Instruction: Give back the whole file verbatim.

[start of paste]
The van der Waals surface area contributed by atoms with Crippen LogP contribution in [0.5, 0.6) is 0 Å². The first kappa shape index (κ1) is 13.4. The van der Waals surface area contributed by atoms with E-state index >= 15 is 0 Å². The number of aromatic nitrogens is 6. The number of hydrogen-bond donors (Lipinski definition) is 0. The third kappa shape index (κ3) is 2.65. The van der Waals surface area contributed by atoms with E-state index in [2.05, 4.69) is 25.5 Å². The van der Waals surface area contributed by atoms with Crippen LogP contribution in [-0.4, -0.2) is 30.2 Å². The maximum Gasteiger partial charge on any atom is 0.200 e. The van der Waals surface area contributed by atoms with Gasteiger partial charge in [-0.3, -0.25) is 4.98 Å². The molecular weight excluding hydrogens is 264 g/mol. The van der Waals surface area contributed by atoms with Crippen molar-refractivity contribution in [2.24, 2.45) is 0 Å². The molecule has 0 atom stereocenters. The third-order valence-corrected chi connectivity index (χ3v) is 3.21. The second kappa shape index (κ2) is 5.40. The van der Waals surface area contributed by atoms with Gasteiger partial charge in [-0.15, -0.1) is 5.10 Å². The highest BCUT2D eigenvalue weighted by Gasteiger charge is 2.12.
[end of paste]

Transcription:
The van der Waals surface area contributed by atoms with Crippen LogP contribution in [0.5, 0.6) is 0 Å². The first kappa shape index (κ1) is 13.4. The van der Waals surface area contributed by atoms with E-state index >= 15 is 0 Å². The number of aromatic nitrogens is 6. The number of hydrogen-bond donors (Lipinski definition) is 0. The third kappa shape index (κ3) is 2.65. The van der Waals surface area contributed by atoms with E-state index in [2.05, 4.69) is 25.5 Å². The van der Waals surface area contributed by atoms with Crippen LogP contribution in [-0.4, -0.2) is 30.2 Å². The maximum Gasteiger partial charge on any atom is 0.200 e. The van der Waals surface area contributed by atoms with Gasteiger partial charge in [-0.3, -0.25) is 4.98 Å². The molecular weight excluding hydrogens is 264 g/mol. The van der Waals surface area contributed by atoms with Crippen molar-refractivity contribution in [2.24, 2.45) is 0 Å². The molecule has 0 atom stereocenters. The third-order valence-corrected chi connectivity index (χ3v) is 3.21. The second kappa shape index (κ2) is 5.40. The van der Waals surface area contributed by atoms with Gasteiger partial charge in [-0.15, -0.1) is 5.10 Å². The highest BCUT2D eigenvalue weighted by Gasteiger charge is 2.12.